Stay informed with RCL Agencies updates about global shipping.

EU Commision Extends Special Competition for Liner Shipping Consortia

The European Commission reports in its official press release the validity of the existing legal framework exempting , if certain conditions are met, liner shipping consortia from EU antitrust rules.

After a public consultation, the Commission has concluded that the exemption has worked well, providing legal certainty to agreements which bring benefits to customers and does not unduly distort competition, and that current market circumstances warrant a prolongation.

The maritime consortia block exemption regulation allows shipping lines with a combined market share of below 30% to enter into cooperation agreements to provide joint cargo transport services (so-called “consortia”).

Such agreements usually allow liner shipping carriers to rationalise their activities and achieve economies of scale. If consortia face sufficient competition and are not used to fix prices or share the market, users of services provided by consortia are usually able to benefit from improvements in productivity and service quality. The Commission has therefore exempted such agreements from the prohibition of anticompetitive agreements in Article 101 of the Treaty on the Functioning of the European Union (TFEU).

Stay informed with RCL Agencies updates about global trade and shipping regulations.

EU ports Sign LNG Joint Venture

According to a port of Rotterdam Authority press release, the port authorities of Antwerp, Mannheim, Rotterdam, Strasbourg and Switzerland signed a joint venture for the introduction of LNG (Liquid Natural Gas). This involves cooperation in the areas of research, promotion, knowledge transfer, legislation and bunker infrastructure.

It follows the LNG Master Plan of the Rhine-Main-Danube corridor in which all parties are involved. The aim of the plan is to put LNG to full scale use as a fuel for inland shipping in the area.

To support the construction of the required LNG infrastructure in the region, the European Union is providing a €40m subsidy.

The port of Rotterdam already has a terminal dedicated to the storage and handling of LNG. The Rotterdam Port Authority says this co-operation agreement ties in with its aim to see the market for LNG as a fuel develop to its full potential, and to open an LNG hub in Rotterdam by the end of 2015.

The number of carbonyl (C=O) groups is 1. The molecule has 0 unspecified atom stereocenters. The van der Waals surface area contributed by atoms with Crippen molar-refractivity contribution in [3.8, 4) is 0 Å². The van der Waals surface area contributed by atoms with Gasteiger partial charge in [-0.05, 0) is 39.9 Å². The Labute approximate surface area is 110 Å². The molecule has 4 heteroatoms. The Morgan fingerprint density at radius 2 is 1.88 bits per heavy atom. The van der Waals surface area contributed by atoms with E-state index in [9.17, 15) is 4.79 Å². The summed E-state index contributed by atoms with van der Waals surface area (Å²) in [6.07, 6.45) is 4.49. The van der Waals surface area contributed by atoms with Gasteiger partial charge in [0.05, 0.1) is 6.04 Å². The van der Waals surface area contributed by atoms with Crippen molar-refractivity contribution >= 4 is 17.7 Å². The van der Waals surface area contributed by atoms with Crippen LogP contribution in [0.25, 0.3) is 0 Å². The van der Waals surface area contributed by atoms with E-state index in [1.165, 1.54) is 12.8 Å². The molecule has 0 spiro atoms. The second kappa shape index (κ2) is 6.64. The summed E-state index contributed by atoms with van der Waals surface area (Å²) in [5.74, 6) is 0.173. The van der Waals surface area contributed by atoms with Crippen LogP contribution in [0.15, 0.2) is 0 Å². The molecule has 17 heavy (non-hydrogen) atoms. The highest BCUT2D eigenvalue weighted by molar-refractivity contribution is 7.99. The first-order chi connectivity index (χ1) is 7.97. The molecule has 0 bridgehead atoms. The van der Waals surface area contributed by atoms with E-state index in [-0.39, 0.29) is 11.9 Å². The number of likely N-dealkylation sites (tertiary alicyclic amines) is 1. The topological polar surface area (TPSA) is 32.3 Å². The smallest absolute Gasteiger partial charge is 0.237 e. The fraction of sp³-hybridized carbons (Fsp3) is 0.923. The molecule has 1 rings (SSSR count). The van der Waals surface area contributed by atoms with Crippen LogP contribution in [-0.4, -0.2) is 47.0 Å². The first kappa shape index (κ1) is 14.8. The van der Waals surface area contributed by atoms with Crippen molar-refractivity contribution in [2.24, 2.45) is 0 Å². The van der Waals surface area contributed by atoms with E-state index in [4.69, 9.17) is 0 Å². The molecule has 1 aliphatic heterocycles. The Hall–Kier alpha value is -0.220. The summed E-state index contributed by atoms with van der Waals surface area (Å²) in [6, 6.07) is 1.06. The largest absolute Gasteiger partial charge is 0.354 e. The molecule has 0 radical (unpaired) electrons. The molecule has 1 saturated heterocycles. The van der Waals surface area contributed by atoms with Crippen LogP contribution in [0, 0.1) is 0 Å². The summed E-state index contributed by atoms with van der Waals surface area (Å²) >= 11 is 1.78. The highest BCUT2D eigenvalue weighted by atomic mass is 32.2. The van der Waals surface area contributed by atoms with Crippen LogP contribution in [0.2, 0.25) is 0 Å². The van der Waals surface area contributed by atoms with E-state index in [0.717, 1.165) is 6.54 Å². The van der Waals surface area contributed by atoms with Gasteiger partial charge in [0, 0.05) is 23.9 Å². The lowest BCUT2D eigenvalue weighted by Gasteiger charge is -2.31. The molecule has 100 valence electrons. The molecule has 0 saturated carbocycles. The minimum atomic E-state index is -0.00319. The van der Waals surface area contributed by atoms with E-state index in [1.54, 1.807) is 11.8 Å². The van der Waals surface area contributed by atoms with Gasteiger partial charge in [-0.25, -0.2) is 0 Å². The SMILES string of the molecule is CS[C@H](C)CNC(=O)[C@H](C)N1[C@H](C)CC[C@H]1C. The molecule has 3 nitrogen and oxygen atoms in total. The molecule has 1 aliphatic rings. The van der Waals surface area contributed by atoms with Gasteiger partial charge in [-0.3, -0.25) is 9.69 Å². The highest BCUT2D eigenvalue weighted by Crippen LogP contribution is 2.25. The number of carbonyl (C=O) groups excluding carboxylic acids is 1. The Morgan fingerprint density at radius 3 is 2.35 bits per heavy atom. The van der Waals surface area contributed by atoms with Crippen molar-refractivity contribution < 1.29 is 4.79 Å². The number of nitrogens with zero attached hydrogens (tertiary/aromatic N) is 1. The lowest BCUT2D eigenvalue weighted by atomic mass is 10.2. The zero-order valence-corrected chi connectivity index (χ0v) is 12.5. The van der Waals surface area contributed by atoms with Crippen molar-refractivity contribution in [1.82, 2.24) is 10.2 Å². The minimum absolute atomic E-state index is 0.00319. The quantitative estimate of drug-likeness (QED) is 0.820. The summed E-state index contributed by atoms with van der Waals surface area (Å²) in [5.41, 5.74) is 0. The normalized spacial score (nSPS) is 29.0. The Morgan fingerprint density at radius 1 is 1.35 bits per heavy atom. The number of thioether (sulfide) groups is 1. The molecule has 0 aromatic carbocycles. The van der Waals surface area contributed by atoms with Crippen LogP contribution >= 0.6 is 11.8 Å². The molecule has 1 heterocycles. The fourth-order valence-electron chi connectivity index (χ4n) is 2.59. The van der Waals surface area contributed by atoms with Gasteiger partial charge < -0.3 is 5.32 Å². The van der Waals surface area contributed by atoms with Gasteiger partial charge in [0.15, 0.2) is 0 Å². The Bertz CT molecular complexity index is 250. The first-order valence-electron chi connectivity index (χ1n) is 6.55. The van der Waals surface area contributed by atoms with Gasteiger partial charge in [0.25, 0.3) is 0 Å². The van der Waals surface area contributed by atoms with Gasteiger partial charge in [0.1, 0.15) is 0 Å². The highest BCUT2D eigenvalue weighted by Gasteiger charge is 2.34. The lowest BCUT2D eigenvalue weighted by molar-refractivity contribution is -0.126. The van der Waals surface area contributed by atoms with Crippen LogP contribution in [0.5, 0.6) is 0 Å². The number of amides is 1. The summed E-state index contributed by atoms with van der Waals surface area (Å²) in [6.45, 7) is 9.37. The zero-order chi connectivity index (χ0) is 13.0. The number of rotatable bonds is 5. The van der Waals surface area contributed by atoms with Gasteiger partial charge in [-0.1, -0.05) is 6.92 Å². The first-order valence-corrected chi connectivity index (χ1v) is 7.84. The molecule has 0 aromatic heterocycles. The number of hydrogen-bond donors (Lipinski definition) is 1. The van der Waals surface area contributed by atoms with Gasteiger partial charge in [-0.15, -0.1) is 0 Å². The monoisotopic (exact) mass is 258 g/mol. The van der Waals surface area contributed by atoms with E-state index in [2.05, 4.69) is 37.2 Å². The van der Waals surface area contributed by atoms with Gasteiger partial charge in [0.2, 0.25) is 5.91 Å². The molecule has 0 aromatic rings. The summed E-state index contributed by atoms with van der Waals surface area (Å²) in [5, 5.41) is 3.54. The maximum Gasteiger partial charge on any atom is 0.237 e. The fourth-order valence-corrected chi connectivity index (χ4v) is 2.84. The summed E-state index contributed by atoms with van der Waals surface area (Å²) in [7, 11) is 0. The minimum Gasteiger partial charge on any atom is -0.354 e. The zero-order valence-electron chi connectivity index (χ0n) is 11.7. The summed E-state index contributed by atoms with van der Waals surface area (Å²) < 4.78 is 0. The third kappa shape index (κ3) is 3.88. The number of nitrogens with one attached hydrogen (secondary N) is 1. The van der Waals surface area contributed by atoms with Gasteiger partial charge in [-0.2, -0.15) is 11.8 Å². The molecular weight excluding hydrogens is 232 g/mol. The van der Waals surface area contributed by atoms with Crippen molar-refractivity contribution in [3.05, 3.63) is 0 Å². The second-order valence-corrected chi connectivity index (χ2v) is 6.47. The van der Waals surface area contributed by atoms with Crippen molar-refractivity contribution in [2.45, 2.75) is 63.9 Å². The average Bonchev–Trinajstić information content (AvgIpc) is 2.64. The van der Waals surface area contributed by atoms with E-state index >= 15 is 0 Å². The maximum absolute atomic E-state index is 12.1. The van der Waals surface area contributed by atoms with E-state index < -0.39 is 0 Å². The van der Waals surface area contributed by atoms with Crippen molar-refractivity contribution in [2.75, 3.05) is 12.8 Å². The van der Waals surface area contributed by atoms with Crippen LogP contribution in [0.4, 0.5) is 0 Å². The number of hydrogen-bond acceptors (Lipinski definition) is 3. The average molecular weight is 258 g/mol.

RCL can help you stay informed about global shipping issues – visit our website at www.oceanfreight.com for more information and blogs.

 

EU and Japan Accelerate Talks Toward Trade Agreement

According to the officials, last week the European Union and Japan agreed to accelerate progress toward achieving a comprehensive economic partnership and trade agreement. Japanese Prime Minister Shinzo Abe at a press conference concluding the EU-Japan Summit in Brussels, and Herman Van Rompuy, president of the European Council, said both sides had agreed to push talks forward and make renewed efforts to surmount issues related to market access for specific goods as well as geographical indicators.

President of the European Commission Jose Manuel Barroso also noted progress in the level of commitment from both sides but said huge efforts would be needed if the accord was to have widespread effects on economic growth and job creation. “For negotiations to succeed and the agreement to be truly transformational we need to inject a high level of ambition across the board, especially in areas such as market access for goods including agriculture, non-tariff measures, public procurement or geographic indications”commented Barroso.

Trade between the two regions has been growing at 4% annually over the past five year and reached E110 billion in 2013.

Japan is the EU’s second biggest trading partner in Asia, after China. In 2013, the EU represented 9% of Japan’s trade, making it Japan’s third most important trade partner. Japan was the EU’s sixth largest export market and EU exports to Japan reached E54 billion in 2013. EU imports from Japan stood at E56 billion.

The European Commission estimates that a successful introduction of a free-trade agreement between the two sides could boost Europe’s economy by 0.6% to 0.8% of GDP. EU exports to Japan could increase by 32.7% while Japanese exports to the EU could increase by 23.5%. As many as 420,000 jobs could also be created in the EU.

To assess the progress achieved during the first year of negotiations, the Commission is currently finalizing a report, which will be presented to the Council in the coming weeks.

Stay informed with RCL Agencies updates about global trade and international shipping.